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Saturday, November 28, 2020

As then BAU V-C, JD(U) MLA Mewalal Choudhary ‘responsible for bungling’: Probe

On Thursday, Melawal Choudhary, newly elected MLA from Tarapur on a JD(U) ticket, resigned as Bihar Education Minister within an hour of taking charge.

Written by Santosh Singh | Patna | Updated: November 21, 2020 8:37:52 am
Mewalal chaudhary, bau appointments, ex blu vc, Bihar minister resigns, Bihar Education minister, Tejaswi yadav, Nitish Kumar, Indian ExpressJD(U)’s Mewalal Choudhary (Source: Facebook)

In a severe indictment of Mewalal Choudhary’s role in appointments during his tenure as vice-chancellor of Bihar Agriculture University (BAU), Sabaur, the inquiry commission of retired Patna High Court judge, Justice Syed Mohammed Mahfooz Alam, has held him “responsible for large-scale bungling, favouritism and manipulation”.

An FIR was registered by Sabaur police in 2017 based on the commission’s 2016 report.

On Thursday, Chaudhary, newly elected MLA from Tarapur on a JD(U) ticket, resigned as Bihar Education Minister within an hour of taking charge.

The inquiry report — The Indian Express has accessed a copy – states: “I have come to conclusion that large-scale bungling, favouritism, interpolation, manipulation, addition and subtraction in academic points of candidates, overwriting in remarks column, and thereby changing remarks and violation of provision of Statute, had been done in the selection and appointment of assistant professor/junior scientists for extraneous consideration in order to appoint favourite candidates. Since Dr Mewalal, then VC-cum-chairman of Selection Board, was in a position to influence everyone, as such I hold him responsible for such large-scale bungling, favouritism and manipulation.”

The case against Choudhary – of cheating, breach of trust by public servant and criminal conspiracy – relates to appointment of 161 assistant professors and junior scientists in 2012 during his tenure as BAU V-C between 2010 and 2015 .

The Justice Alam Commission was set up by the Governor, who is also Chancellor of state universities, after a complaint against Choudhary held him mainly responsible for “bungling, favouritism and manipulation” in those appointments. The BAU had advertised 281 vacancies for these posts in 2011.

The report asks how and why Choudhary appointed 161 candidates when the selection board had cleared only 115 names. It also asks why other members of the selection board remained “mute spectators”.

In his inquiry, Justice Alam found “disparity” in the number of candidates selected for appointment as per merit and selection list, and the list of candidates appointed.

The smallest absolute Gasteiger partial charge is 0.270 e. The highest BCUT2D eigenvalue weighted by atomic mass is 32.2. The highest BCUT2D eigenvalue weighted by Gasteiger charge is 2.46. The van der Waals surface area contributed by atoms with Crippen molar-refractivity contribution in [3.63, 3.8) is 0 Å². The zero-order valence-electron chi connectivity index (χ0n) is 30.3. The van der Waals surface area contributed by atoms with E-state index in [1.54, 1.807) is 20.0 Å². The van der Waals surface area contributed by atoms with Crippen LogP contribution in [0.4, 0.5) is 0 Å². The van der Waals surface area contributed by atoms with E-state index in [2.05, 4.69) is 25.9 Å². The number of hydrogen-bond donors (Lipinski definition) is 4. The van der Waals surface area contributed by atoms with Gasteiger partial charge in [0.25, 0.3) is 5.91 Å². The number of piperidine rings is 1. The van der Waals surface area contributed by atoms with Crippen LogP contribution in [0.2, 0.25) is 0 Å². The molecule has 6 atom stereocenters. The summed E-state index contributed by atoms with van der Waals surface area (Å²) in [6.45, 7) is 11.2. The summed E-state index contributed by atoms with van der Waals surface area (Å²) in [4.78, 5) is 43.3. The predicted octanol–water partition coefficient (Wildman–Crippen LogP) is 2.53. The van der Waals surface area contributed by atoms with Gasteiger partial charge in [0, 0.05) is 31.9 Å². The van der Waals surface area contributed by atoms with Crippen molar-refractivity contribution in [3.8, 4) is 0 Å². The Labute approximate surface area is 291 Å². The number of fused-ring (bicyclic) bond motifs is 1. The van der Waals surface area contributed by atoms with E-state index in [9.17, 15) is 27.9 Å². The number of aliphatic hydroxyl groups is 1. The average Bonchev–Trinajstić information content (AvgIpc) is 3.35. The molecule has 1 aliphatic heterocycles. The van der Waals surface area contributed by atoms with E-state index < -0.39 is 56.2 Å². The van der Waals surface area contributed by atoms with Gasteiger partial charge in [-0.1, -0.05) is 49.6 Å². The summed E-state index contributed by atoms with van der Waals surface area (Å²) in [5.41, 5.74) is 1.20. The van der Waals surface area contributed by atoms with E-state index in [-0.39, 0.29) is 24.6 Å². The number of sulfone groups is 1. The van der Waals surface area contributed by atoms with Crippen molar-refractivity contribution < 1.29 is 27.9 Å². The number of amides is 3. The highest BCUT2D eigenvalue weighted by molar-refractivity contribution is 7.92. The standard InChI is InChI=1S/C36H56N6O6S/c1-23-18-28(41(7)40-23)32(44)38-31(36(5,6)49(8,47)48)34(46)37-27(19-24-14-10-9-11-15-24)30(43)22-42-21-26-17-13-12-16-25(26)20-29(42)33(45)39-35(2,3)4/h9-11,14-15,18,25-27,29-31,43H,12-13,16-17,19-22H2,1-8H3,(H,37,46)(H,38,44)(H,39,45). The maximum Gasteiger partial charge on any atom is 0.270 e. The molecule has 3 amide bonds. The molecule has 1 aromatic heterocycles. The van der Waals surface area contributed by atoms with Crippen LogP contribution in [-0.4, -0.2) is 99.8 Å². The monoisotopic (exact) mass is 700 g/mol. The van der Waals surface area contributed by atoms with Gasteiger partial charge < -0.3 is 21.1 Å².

The report stated: “The appointment list supplied by the university shows that 161 candidates were appointed against the advertisements, but from merit list, I find names of only 115 candidates appear among candidates ‘selected for appointment’, against whom remarks ‘SL for selected’ have been incorporated in handwriting of the chairman of the board, Dr Mewalal Choudhary.”

The report states that Choudhary, in his testimony before the commission, had “admitted that he himself had filled up remarks and other columns”. Other witnesses have admitted that these columns were filled up Choudhary, the report noted.

The report mentioned that Choudhary had put “excellent” remarks against some candidates. He had told the commission that he meant “very good performance” with those remarks of “excellent”, but that it did not mean they were selected. It said this was corroborated by the non-selection of a candidate – Sovan Debnath – who had appeared in interview for Social Science. “His name appears in SL No. 310 and in remarks he was judged “excellent”, but in the list of ‘appointed candidates’, his name does not appear…(which) proves that ‘excellent’ is not equivalent to being selected,” the report stated.

The inquiry report stated: “All circumstances indicate that it was done at the instance of Dr Mewalal Choudhary…who was single-handedly dealing all candidates at the time of interview and performing the job of posting of marks to candidates in interview, doing tabulation work and then allotting total marks to candidates, and finally giving remarks to candidates for their performance.”

The commission found at least 20 candidates who were not selected despite their excellent academic records by getting 50 to 59 marks/points on scale on 80, as they were given 0.1 to 2 marks/ points in interview and presentation (on scale of 10 each). In contrast, the report noted at least a dozen instances in which candidates with 28 to 39 marks out of 80 were selected because they got full marks for interview and presentation.

The Vigilance Department is yet to file a chargesheet against Choudhary, who is out on bail. In its case (4/2017), the Vigilance, however, has filed chargesheet against two others.

Bhagalpur DIG Sujit Kumar said, “A supplementary chargesheet may be filed in the case.” The investigation is delayed by the pandemic.

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